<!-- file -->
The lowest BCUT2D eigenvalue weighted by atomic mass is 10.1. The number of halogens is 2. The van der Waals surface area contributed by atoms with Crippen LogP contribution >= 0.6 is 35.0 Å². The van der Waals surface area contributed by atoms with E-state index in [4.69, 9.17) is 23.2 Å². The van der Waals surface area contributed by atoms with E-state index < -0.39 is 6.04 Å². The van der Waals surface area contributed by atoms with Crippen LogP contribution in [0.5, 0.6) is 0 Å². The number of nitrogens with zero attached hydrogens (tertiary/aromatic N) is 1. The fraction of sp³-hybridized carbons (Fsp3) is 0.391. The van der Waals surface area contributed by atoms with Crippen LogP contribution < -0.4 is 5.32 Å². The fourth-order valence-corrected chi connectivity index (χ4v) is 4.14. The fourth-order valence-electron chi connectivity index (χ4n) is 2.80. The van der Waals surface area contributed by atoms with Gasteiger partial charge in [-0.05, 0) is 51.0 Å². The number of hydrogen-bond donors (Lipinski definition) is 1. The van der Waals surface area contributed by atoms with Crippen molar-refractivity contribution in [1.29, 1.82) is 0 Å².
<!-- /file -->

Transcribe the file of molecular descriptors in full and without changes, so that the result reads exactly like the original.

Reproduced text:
The lowest BCUT2D eigenvalue weighted by atomic mass is 10.1. The number of halogens is 2. The van der Waals surface area contributed by atoms with Crippen LogP contribution >= 0.6 is 35.0 Å². The van der Waals surface area contributed by atoms with E-state index in [4.69, 9.17) is 23.2 Å². The van der Waals surface area contributed by atoms with E-state index < -0.39 is 6.04 Å². The van der Waals surface area contributed by atoms with Crippen LogP contribution in [0.5, 0.6) is 0 Å². The number of nitrogens with zero attached hydrogens (tertiary/aromatic N) is 1. The fraction of sp³-hybridized carbons (Fsp3) is 0.391. The van der Waals surface area contributed by atoms with Crippen LogP contribution < -0.4 is 5.32 Å². The fourth-order valence-corrected chi connectivity index (χ4v) is 4.14. The fourth-order valence-electron chi connectivity index (χ4n) is 2.80. The van der Waals surface area contributed by atoms with Gasteiger partial charge in [-0.05, 0) is 51.0 Å². The number of hydrogen-bond donors (Lipinski definition) is 1. The van der Waals surface area contributed by atoms with Crippen molar-refractivity contribution in [1.29, 1.82) is 0 Å².